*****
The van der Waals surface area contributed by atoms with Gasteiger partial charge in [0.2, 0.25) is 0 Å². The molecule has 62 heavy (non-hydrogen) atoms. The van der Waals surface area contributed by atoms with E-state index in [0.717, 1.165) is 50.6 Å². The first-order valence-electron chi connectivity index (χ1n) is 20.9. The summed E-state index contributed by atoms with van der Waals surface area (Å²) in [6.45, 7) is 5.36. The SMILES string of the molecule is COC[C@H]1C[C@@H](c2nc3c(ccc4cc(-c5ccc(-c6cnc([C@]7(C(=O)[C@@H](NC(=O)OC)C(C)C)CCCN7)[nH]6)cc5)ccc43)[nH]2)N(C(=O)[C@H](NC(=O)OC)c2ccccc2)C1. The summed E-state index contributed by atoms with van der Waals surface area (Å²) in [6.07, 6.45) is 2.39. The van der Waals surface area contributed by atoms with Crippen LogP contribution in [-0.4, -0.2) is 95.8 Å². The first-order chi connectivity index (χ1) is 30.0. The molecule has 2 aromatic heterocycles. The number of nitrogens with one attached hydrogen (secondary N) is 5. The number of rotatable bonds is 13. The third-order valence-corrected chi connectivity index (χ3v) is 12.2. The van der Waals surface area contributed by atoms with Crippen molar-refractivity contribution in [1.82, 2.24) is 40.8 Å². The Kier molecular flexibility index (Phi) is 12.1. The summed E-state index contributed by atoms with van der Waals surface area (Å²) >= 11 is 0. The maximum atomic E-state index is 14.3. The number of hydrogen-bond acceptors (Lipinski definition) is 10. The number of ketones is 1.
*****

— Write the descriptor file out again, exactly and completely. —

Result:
The van der Waals surface area contributed by atoms with Gasteiger partial charge in [0.2, 0.25) is 0 Å². The molecule has 62 heavy (non-hydrogen) atoms. The van der Waals surface area contributed by atoms with E-state index in [0.717, 1.165) is 50.6 Å². The first-order valence-electron chi connectivity index (χ1n) is 20.9. The summed E-state index contributed by atoms with van der Waals surface area (Å²) in [6.45, 7) is 5.36. The SMILES string of the molecule is COC[C@H]1C[C@@H](c2nc3c(ccc4cc(-c5ccc(-c6cnc([C@]7(C(=O)[C@@H](NC(=O)OC)C(C)C)CCCN7)[nH]6)cc5)ccc43)[nH]2)N(C(=O)[C@H](NC(=O)OC)c2ccccc2)C1. The summed E-state index contributed by atoms with van der Waals surface area (Å²) in [6.07, 6.45) is 2.39. The van der Waals surface area contributed by atoms with Crippen LogP contribution in [-0.4, -0.2) is 95.8 Å². The first-order chi connectivity index (χ1) is 30.0. The molecule has 2 aromatic heterocycles. The number of nitrogens with one attached hydrogen (secondary N) is 5. The number of rotatable bonds is 13. The third-order valence-corrected chi connectivity index (χ3v) is 12.2. The van der Waals surface area contributed by atoms with Crippen molar-refractivity contribution in [1.82, 2.24) is 40.8 Å². The Kier molecular flexibility index (Phi) is 12.1. The summed E-state index contributed by atoms with van der Waals surface area (Å²) >= 11 is 0. The maximum atomic E-state index is 14.3. The number of hydrogen-bond acceptors (Lipinski definition) is 10. The number of ketones is 1.